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Re: [Xen-devel] Crash with paravirt-ops kernel

To: Bastian Blank <bastian@xxxxxxxxxxxx>, Jeremy Fitzhardinge <jeremy@xxxxxxxx>, Jan Beulich <jbeulich@xxxxxxxxxx>
Subject: Re: [Xen-devel] Crash with paravirt-ops kernel
From: Ian Campbell <Ian.Campbell@xxxxxxxxxx>
Date: Mon, 23 Nov 2009 15:25:35 +0000
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On Sun, 2009-11-22 at 09:54 +0000, Bastian Blank wrote:
> On Tue, Nov 17, 2009 at 10:04:36PM +0300, William Pitcock wrote:
> > [    1.254927] init[1] general protection ip:f779042f sp:ff9b0340 error:0
> Hmm, this looks like the old Debian bug 544145[1]. For some reason the
> hypervisor jumps back into 64bit mode after a syscall instruction.
> Workaround: vdso32=0 or deinstall libc6-i686,

I just noticed that one of my test boxes has a AMD processor so I took a
bit of a look into this.

The issue seems to be with this bit of code in the hypervisor

                testw $TRAP_syscall,4(%rsp)
                jz    iret_exit_to_guest
                addq  $8,%rsp
                popq  %rcx                    # RIP
                popq  %r11                    # CS
                cmpw  $FLAT_USER_CS32,%r11
                popq  %r11                    # RFLAGS
                popq  %rsp                    # RSP
                je    1f
        1:      sysretl

We are attempting to return to the Linux defined __USER_CS32 (0x23)
which does not match the test for the Xen defined FLAT_USER_CS32
(0xe023) and therefore we hit the sysretq instead of the sysretl which
causes us to return with CS 0xe033 (FLAT_USER_CS64) instead of CS

This patch to the kernel fixes things but doesn't seem that

diff --git a/arch/x86/xen/xen-asm_64.S b/arch/x86/xen/xen-asm_64.S
index 02f496a..203586d 100644
--- a/arch/x86/xen/xen-asm_64.S
+++ b/arch/x86/xen/xen-asm_64.S
@@ -93,7 +93,7 @@ ENTRY(xen_sysret32)
        pushq $__USER32_DS
        pushq PER_CPU_VAR(old_rsp)
        pushq %r11
-       pushq $__USER32_CS
+       pushq $FLAT_USER_CS32
        pushq %rcx
        pushq $VGCF_in_syscall

Coming from the other angle we could fix this in the hypervisor by
always returning to guest (user or kernel) via iret instead of sysret:

diff -r e7a1eab70fac xen/arch/x86/x86_64/entry.S
--- a/xen/arch/x86/x86_64/entry.S       Mon Nov 09 10:24:54 2009 +0000
+++ b/xen/arch/x86/x86_64/entry.S       Mon Nov 23 15:15:39 2009 +0000
@@ -48,22 +48,6 @@
-        testw $TRAP_syscall,4(%rsp)
-        jz    iret_exit_to_guest
-        addq  $8,%rsp
-        popq  %rcx                    # RIP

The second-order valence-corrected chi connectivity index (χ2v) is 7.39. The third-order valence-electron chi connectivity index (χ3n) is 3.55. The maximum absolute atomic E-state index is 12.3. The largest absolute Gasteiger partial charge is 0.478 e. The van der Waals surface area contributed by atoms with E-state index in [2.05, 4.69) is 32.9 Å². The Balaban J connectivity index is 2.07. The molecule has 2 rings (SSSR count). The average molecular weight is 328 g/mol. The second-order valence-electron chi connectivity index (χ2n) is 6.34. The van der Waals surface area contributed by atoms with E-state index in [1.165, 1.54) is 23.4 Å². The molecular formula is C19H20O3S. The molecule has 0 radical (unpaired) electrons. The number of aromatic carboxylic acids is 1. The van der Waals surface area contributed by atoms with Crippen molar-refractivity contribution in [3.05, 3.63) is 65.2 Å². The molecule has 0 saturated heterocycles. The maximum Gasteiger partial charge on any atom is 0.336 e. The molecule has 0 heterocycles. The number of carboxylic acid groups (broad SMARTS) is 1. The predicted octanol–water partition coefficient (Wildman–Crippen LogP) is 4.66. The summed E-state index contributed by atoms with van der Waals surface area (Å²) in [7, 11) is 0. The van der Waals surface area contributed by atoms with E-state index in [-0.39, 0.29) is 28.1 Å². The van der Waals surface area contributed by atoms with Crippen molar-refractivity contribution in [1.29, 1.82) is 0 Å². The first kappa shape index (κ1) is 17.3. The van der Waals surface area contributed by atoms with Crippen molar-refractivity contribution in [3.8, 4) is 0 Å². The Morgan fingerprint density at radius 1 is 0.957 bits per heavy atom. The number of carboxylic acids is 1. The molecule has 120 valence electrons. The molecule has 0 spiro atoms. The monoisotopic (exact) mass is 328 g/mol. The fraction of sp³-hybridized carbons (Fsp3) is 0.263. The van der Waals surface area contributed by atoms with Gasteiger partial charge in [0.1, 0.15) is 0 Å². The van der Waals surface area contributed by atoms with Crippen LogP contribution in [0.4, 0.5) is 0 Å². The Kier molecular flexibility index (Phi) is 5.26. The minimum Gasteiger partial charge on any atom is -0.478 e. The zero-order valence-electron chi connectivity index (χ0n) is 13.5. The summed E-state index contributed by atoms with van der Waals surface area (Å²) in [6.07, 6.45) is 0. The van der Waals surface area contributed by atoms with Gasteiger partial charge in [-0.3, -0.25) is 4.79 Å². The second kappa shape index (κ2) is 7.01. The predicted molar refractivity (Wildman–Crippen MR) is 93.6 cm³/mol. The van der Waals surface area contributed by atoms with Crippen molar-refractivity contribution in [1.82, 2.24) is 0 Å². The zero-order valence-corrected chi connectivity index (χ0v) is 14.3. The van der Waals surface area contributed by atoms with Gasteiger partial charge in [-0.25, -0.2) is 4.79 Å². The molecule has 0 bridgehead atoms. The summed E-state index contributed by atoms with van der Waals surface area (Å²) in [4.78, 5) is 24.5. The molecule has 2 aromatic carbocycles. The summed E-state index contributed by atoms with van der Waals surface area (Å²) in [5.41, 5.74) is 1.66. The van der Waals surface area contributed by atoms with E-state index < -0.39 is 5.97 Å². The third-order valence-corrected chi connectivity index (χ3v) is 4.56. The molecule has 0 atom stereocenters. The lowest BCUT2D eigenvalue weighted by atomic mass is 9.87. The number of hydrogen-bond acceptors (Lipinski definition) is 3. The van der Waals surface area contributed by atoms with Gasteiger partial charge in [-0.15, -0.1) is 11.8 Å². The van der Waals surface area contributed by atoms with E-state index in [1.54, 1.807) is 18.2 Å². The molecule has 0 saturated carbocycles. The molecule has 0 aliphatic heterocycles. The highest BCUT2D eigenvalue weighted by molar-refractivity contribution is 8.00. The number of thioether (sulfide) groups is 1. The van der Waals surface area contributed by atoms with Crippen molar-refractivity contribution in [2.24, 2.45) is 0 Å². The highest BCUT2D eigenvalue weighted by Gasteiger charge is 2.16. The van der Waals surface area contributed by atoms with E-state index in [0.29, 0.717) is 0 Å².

-        popq  %r11                    # CS
-        cmpw  $FLAT_USER_CS32,%r11
-        popq  %r11                    # RFLAGS
-        popq  %rsp                    # RSP
-        je    1f
-        sysretq
-1:      sysretl
-        ALIGN
-/* No special register assumptions. */
         addq  $8,%rsp
 .Lft0:  iretq

I think much of the issue stems from Xen defining several segment
descriptors which are essentially equivalent to the ones Linux uses. It
seems a bit ugly to expose these Xen defined descriptors to the guest
when it hasn't explicitly asked for them. On the other hand I'm not sure
what can realistically do since doing the Right Thing would seem to
involve looking up the descriptor in the GDT to determine if the
selector is 32 or 64 bit and/or context switching IA32_STAR in some
fashion to allow guests to specify their own userspace CS for sysret 32
and 64.

Perhaps simply not returning guest userspace with sysret (as above)
makes most sense, a syscall already takes a trap through the hypervisor
on both entry and exit so I'm not sure the difference between sysret and
iret is going to be noticeable.

Another option might be to define VGCF_compat_mode as a new flag to
HYPERVISOR_iret and select sysretq/sysretl based on that. This would
still expose Xen descriptors to guests which didn't ask for one but at
least it would (probably) be a compatible descriptor.

> It does not happen on XenSource 2.6.18 kernel

I assume that this kernel (perhaps coincidentally) manages to use
FLAT_USER_CS32 for compat mode processes.

> , or the Debian 2.6.26 kernel.

This was a forward ported 2.6.18-style kernel so I guess the same reason
as 2.6.18.


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